What happens next for law to ease second-home visits to France?

France’s immigration law, including help for British second-home owners, is been voted definitively but a few steps remain

New law sets rule that Britons can visit second homes in France without formalities
Published Last updated

The French parliament has voted definitively to help British people come for extended stays to their French second homes more easily – but what happens next?

Last night both houses of the French parliament voted through the new immigration law, after a joint text was agreed by a mixed commission of senators and MPs.

The text of the law included – at article 1er K – a change to French borders law, giving British people an ‘automatic’ right to visit French second homes without having to apply for this. It could work, for example, on presentation of proof of home ownership at the border.

Read more: Automatic visa for easier second-home visits passed by French parliament

The rule will simplify life for the many British people who have been coming for more than three months at a time but who have faced time-consuming and expensive formalities since Brexit.

Are there any final steps for this law?

The main final step for the law now is that it will go to the Conseil constitutionnel, a body which assesses new laws for compliance with the French Constitution. It can take out items it judges illegal.

Ms Berthet's parliamentary assistant, Adrien Van de Walle, said this process may take up to a month depending on whether or not it is fast-tracked.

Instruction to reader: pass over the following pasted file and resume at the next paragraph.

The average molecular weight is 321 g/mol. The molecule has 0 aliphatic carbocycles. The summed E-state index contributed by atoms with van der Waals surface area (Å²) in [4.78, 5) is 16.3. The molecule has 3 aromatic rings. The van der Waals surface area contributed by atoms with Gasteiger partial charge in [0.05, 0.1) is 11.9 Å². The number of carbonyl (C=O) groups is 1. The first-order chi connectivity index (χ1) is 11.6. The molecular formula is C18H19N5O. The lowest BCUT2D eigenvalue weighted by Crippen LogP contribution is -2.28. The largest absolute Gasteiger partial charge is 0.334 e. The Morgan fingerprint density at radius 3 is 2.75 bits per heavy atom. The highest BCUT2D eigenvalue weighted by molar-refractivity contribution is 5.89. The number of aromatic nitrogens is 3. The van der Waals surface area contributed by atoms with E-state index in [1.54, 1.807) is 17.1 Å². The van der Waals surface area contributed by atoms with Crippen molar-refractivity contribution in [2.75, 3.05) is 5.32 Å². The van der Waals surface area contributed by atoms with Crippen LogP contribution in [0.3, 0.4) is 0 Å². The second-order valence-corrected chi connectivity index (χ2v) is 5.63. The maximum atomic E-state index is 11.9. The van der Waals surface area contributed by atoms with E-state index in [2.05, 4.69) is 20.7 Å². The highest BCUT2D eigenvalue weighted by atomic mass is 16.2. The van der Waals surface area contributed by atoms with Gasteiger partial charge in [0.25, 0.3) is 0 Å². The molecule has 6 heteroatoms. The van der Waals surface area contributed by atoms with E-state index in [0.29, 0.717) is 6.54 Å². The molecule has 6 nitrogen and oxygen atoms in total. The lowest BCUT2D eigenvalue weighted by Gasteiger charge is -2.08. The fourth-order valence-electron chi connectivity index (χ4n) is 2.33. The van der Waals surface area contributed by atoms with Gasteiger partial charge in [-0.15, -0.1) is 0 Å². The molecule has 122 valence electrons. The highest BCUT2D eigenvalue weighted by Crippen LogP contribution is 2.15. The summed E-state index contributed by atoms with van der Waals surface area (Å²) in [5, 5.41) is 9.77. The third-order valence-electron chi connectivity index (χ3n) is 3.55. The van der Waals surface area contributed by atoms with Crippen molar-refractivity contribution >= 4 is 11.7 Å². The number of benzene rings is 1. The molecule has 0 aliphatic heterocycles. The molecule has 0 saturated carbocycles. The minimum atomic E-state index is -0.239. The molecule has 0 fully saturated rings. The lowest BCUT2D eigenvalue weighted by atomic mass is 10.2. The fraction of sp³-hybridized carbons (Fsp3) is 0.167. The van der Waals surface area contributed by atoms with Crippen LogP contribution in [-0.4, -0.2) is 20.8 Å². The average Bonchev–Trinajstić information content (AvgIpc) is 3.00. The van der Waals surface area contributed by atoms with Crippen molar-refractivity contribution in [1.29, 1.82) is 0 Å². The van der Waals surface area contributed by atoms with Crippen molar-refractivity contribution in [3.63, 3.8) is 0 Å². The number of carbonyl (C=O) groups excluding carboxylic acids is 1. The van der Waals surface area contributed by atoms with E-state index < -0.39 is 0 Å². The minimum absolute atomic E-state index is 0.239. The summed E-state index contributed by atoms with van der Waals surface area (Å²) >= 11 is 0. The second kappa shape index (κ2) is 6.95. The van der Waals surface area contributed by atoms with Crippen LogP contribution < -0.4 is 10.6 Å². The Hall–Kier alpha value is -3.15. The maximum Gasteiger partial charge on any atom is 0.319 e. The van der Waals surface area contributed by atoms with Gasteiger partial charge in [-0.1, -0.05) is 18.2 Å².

He said the Conseil will look at the whole immigration law, including article 1er K, from several aspects including:

  • Checking the article is not illegal because it contradicts the Constitution
  • Checking it does not break rules on financial obligations and is not in contradiction with the other aims of the immigration bill

Assuming all is well, the law will then be published in the Journal Officiel, and will then be fina.

Will Britons be able to start coming for long stays immediately?

No, the article 1er K states the general principle of an automatic long-stay visa for Britons with French second homes but adds that a decree will have to be made by the Conseil d’Etat, setting out conditions as to how the law will be applied in practice.

A long-stay visa refers to the right to come to France for more than three months. It would not necessarily have to involve physical ‘proof’ such as obtaining a sticker in the passport.

Mr Van de Walle said government officials will be obliged to draft this decree to put the law into practice but there is no set period. “It can be really quick, or very long.”

However, there is no further vote involved at this stage; the drafting will be by civil servants, with advice from the Conseil d’Etat (France’s top administrative body). It is possible they may also discuss the issue with Ms Berthet, as she put the law forward.

Do we know what the decree will say?

Not yet, however, Mr Van de Walle said they hope it will be as simple as possible, such as Britons merely having to show proof of home ownership at the border in order to benefit.

Related articles

Is Spain calling for easier second-home visits and French senators are?

Normandy senator: British homeowners should not be penalised by Brexit